If you are using knife jigs don’t go with the long heavy ones, as the macks prefer something smaller. Bumpa Bars are always a top choice as their design allows the angler to concentrate on winding as quickly as possible and the bent design of the lure creates a crazy fish-attracting action on its retrieve. You will get more bites without wire but you will also need deep pockets as well.

Rods, reels and lures are all essential but using your brain and sounder is the most important factor when jigging for Spanish mackerel. The ocean is a very big place so doesn’t just pull up to your favourite mackerel spot and start jigging. Look for concentrations of bait on your sounder because where you will find the bait is where you will find the fish.

If mackerel are present with the bait then the signs are even better. This is where having a good sounder is essential and will really improve your chances of jigging up a big Spaniard. Likewise, if you begin jigging on bait and you catch other species such as queenfish don’t be put off, as big Spanish mack love to eat queenies as well.

There are plenty of spots around Bowen that are ideal for jigging up a big Spaniard and hot spots include Abbot Point, Holbourne Island and the Outer Mackerel Patches. There will also be the smaller mackerel in these spots as well and they can also be taken using the same techniques.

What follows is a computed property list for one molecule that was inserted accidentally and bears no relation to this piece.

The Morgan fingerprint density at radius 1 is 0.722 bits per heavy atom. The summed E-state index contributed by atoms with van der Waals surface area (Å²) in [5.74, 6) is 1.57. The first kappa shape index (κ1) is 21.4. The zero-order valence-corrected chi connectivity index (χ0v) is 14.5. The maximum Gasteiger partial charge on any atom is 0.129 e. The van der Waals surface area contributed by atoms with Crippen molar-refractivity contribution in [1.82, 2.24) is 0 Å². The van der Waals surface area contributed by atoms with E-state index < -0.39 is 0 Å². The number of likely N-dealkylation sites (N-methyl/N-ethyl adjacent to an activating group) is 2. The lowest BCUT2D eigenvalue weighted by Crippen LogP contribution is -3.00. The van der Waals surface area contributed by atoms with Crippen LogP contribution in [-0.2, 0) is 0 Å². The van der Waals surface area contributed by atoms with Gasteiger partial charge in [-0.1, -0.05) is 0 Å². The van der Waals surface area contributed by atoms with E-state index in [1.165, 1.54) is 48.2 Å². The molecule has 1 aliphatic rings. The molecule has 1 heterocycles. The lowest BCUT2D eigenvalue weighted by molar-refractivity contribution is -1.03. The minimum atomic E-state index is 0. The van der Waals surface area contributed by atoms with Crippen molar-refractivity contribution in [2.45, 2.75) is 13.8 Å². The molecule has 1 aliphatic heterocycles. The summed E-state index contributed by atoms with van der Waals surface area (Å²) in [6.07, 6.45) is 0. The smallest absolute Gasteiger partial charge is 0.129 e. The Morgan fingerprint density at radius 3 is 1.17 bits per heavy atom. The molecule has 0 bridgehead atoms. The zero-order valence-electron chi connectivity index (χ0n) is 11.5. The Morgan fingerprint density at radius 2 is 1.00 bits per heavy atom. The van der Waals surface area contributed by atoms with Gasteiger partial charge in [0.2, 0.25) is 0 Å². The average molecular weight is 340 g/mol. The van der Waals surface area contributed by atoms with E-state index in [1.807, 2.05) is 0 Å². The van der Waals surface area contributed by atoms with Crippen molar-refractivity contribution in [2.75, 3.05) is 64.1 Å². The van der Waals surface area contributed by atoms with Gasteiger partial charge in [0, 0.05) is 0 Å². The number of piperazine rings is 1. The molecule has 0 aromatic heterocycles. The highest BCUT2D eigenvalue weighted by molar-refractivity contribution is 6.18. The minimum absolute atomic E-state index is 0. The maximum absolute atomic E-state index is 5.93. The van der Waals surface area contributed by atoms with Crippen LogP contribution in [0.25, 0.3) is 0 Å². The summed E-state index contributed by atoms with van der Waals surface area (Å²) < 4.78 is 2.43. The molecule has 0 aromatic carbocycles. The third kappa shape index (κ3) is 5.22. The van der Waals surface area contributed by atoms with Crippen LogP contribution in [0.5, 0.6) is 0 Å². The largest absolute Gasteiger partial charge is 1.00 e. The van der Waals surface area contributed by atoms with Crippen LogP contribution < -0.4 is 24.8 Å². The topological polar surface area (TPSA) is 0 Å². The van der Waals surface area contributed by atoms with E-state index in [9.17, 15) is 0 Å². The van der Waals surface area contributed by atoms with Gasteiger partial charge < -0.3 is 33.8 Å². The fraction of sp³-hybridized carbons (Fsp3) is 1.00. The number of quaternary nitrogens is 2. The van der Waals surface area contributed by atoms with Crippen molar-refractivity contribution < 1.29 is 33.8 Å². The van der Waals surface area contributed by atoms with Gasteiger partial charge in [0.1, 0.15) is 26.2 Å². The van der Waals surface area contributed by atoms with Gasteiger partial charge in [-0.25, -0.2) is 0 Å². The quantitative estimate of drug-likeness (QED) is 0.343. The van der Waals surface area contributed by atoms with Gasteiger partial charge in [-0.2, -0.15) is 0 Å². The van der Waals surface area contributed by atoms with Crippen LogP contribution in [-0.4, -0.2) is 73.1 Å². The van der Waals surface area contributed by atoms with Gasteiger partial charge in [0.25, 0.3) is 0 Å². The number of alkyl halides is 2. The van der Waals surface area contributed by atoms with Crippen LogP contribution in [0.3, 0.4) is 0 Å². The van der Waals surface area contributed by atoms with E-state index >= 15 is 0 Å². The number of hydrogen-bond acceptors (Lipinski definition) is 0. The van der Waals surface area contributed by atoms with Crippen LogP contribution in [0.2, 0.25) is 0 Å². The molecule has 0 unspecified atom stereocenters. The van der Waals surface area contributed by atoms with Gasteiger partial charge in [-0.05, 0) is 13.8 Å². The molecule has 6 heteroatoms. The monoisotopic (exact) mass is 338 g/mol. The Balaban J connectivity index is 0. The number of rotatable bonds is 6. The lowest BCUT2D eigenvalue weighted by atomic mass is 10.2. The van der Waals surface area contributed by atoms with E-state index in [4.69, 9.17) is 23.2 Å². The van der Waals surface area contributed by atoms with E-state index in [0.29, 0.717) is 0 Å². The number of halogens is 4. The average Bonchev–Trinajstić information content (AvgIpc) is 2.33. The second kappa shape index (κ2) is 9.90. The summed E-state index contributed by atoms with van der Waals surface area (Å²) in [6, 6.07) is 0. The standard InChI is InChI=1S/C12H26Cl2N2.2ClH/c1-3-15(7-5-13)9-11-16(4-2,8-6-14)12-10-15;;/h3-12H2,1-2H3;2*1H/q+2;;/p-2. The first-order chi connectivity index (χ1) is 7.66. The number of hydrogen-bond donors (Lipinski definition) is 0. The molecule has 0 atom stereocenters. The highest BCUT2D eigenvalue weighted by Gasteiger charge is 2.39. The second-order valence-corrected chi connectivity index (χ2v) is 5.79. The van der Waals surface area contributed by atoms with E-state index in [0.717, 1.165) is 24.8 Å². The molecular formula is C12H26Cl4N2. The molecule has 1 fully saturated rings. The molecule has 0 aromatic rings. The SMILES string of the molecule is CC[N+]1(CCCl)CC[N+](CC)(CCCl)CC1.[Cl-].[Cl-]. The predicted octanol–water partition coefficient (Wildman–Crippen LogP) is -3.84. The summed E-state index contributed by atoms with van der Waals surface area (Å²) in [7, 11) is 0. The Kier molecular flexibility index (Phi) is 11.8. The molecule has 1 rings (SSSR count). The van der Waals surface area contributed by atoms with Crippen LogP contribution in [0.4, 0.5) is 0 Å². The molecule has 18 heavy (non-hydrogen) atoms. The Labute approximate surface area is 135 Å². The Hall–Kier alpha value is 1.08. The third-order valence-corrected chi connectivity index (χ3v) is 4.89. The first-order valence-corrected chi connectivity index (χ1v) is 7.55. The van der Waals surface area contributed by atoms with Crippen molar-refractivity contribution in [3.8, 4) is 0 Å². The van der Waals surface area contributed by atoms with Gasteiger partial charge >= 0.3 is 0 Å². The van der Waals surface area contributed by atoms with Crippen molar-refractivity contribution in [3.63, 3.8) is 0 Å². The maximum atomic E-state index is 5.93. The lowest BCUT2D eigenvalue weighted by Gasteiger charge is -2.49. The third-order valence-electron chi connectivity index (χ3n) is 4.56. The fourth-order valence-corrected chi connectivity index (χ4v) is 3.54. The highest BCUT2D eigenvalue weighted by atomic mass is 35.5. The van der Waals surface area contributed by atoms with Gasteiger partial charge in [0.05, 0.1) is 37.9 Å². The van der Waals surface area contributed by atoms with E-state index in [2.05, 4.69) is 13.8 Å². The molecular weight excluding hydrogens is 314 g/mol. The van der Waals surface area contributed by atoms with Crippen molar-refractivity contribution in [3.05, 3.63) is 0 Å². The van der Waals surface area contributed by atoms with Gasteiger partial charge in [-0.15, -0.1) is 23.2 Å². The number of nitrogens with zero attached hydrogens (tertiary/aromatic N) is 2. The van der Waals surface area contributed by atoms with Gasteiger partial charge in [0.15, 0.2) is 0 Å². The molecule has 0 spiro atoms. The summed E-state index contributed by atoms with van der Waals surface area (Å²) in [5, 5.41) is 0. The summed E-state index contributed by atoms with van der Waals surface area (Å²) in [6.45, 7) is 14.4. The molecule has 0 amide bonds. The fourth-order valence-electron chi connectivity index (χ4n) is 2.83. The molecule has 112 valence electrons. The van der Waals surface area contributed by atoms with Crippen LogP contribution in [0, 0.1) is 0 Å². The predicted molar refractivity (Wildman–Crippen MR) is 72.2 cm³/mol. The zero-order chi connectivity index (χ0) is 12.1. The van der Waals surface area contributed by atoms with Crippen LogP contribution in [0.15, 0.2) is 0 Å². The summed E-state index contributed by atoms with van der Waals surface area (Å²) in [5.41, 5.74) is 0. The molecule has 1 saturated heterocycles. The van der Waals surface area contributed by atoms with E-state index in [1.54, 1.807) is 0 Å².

Mackerel won’t be the only pelagic on the rampage around Bowen waters, as the long tail tuna will also be in good numbers. Once again as the clear water pushes in from outside, the bay will become full of these thrashing balls of fun. Casting metal slugs and plastics into feeding fish is the best way to snare these fish. If you are fishing plastics make sure you give the lure time to sink before retrieving it at speed. If you are fishing metals then get those lures moving as soon as it hits the water.

While the pelagic action will be red hot, the creeks will also offer anglers lots of fun through July. The jacks and barra might not be too keen to have a go however the whiting will be in big numbers and they are great fun to target on surface. When targeting these fish it’s best to wait until the first of the run-in tide, as this is when the fish are eagerly waiting to get up onto the flats to feed. They are easy to see in shallow water and look for big long silver flashes in the water. This is the result of whiting sliding on their sides across the sand and really gives away their position. Once you have located them, all it takes is a small popper or surface walking lure retrieved at speed to get them to bite.

Next month the action will remain pretty much the same though the Spanish mackerel tend to get bigger and the smaller mackerel, such as the spotties and greys tend to run a lot harder. This will be the last month to get your pelagic fix before we see a transition back to the warmer water fishing, so make the most of it.